‘Square Footage’ exhibit challenges artists to respond to changing space
If You go...
Who: Jay Phillips, Reina Katzenberger, Penelope Anne Greenwell, Wallace Graham, John Emerson and dancers of CoMotion: a conscious movement project
What: ‘Square Footage: Art in Redux’
When: Opening reception 6-8 p.m. on Friday; first response during Reduction 1 6-8 p.m. on First Friday, Sept. 4; final artist response during Reduction 2 and CoMotion performance 5:30-7 p.m. on Thursday, Sept. 17
Where: The Launchpad in Carbondale
How Much: Free
Usually, when you walk into an art gallery, the pieces you see hanging on the walls are deemed complete by the artist. The process of creating is over. The work is done.
But the latest exhibit at the Launchpad is challenging artists to change their work in some way as a response to reduced space. In “Square Footage: Art in Redux,” artists and dancers are given up to 16-feet-by-16-feet of space in which to install or perform their art. Two weeks later, that space is halved, and they’ll need to adjust their work to fit. Two weeks later, it’s halved again.
It’s an interesting concept that could hearken back to the ship of Theseus, a thought experiment that asks: If all the parts of an object are replaced over time (in this case, a ship), is it still the same object? At what point is it not?
But instead of replacing parts, artists in “Square Footage” are taking parts and pieces away, rearranging installations or finding other ways to adjust to the space. A fascinating question arises: Do these changes result in a new piece of work? Or can each phase be called by the same name? What do the answers to those questions say about the nature of contemporary art?
Deb Colley, artistic director of CoMotion and a dancer in “Square Footage,” came up with the reduced space concept a couple of years ago after witnessing Ten Tiny Dances, a site-specific dance project in Portland that has dancers performing in confined spaces.
“I liked the idea of having a restricted space to work in,” Colley said. “And I partly thought it would be so fascinating because I didn’t know how artists would respond. How much of the work would be recognizable from beginning to end? And I thought it would be really cool to do it with dance because that’s my realm of understanding.”
For the visual artists, Colley notes a movement in contemporary art that challenges the idea of a complete work.
“I want people to think about art as not a fixed, finished thing,” she said. “I see in contemporary art a movement of things not really being fixed, and there are no real rules. I mean, the principles of art are still there, but there are no rules that say this piece is finished, or this piece is static.”
The CoMotion dance performance will take place all at once during the final reduction on Sept. 17. The dancers have taken choreography from “Damages,” a piece they created with their last resident choreographer Patrick Mueller, and they will adjust it from 16-feet-by-16-feet to 8-by-8 to 4-by-4. The final stage will prove especially challenging, as four dancers will be performing at once.
“We’re really playing with that dynamic of challenging each other’s space and getting into each other’s face,” Colley said. They haven’t just shrunk their movements to fit; they’ve had to use some ingenuity to make adjustments to their increasing confinement.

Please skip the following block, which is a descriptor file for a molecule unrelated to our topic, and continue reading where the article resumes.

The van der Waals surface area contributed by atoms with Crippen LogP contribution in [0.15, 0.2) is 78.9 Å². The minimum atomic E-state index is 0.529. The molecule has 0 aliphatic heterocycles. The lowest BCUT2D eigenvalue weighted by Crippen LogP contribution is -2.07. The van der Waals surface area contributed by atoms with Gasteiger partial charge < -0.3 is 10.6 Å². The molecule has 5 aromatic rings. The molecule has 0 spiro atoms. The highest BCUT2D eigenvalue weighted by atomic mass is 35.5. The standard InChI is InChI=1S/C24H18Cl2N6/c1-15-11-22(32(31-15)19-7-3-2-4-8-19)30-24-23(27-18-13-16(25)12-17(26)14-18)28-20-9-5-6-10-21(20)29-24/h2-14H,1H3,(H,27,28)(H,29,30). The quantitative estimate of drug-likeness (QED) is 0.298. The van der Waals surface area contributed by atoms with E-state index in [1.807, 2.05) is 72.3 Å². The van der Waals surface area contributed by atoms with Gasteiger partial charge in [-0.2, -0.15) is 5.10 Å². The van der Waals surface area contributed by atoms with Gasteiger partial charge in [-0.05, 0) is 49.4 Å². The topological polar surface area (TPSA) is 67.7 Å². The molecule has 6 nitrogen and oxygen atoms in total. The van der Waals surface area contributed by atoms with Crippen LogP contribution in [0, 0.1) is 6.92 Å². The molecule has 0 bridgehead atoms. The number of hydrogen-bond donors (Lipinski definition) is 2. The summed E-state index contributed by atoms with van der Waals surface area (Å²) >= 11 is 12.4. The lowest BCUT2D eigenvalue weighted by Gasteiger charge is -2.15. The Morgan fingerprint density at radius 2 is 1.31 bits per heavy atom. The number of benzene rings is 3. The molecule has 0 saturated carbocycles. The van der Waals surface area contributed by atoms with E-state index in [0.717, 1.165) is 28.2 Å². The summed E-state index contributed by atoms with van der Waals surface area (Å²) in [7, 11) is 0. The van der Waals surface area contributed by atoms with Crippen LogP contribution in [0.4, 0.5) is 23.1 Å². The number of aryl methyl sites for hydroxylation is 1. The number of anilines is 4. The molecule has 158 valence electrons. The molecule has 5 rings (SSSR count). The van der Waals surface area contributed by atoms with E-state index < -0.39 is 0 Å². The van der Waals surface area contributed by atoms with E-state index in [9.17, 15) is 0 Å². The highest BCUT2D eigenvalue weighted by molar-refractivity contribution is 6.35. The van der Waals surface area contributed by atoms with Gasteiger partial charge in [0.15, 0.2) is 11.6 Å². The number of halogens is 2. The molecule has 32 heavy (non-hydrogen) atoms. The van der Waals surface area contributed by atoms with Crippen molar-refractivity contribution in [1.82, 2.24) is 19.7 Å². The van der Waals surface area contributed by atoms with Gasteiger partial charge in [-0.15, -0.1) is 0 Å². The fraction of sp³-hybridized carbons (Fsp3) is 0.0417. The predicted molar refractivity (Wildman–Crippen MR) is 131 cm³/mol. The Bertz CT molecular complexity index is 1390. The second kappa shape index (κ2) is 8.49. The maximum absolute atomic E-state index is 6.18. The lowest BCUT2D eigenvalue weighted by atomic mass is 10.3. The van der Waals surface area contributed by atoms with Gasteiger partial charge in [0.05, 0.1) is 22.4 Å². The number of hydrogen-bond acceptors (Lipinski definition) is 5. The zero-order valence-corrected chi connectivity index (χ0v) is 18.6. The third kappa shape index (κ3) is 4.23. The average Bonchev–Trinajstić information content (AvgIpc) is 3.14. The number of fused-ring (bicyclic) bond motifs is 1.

Dance is one medium of many represented in the exhibit, and curator Laura Stover said her intention was to find as many different kinds of artists as possible to invite. The artists work with ceramics, metal, paint, found objects and more.
“We tried to focus on artists that work in a variety of different mediums,” Stover said. “Pretty much everyone said yes right away without much thought, so we got lucky. There’s quite a variety, and we’re definitely excited about it.”
There will also be a piece of performance art in the show by John Emerson, a newcomer to the valley who just finished up a residency at the Anderson Ranch. Emerson’s first performance will take place at 7:30 p.m. on Friday.
“I’m part of the space, basically,” Emerson said of his piece. “I will be the work that gets deconstructed. My body and me being there will be the part of the show that’s removed every other week — some part of me.”
This is not Emerson’s first performance art piece, but he said it will be one of the few performed live in front of people; generally, he’ll record a piece of performance art and project it later, he said.
“It’s not something I’m very comfortable with,” Emerson said. “So I just thought it might be a good thing for me to sort of bring into the gallery and remove the part of me that feels insecure about it.”
Colley said she hopes the show challenges the artists, who are free to adjust their work in any way they choose, and she’s excited to see the results.
“Every show we do at CCAH has something special and unique about it, but this one is really different,” Colley said. “These artists are doing it for the sake of the challenge. And it’s a unique challenge; I think it’s rare to see an exhibit that’s shifting and changing.”
Support Local Journalism
Support Local Journalism
Readers around Glenwood Springs and Garfield County make the Post Independent’s work possible. Your financial contribution supports our efforts to deliver quality, locally relevant journalism.
Now more than ever, your support is critical to help us keep our community informed about the evolving coronavirus pandemic and the impact it is having locally. Every contribution, however large or small, will make a difference.
Each donation will be used exclusively for the development and creation of increased news coverage.
Start a dialogue, stay on topic and be civil.
If you don't follow the rules, your comment may be deleted.
User Legend: Moderator Trusted User
At the beginning of the pandemic, all artist Wewer Keohane wanted to do was clean her studio.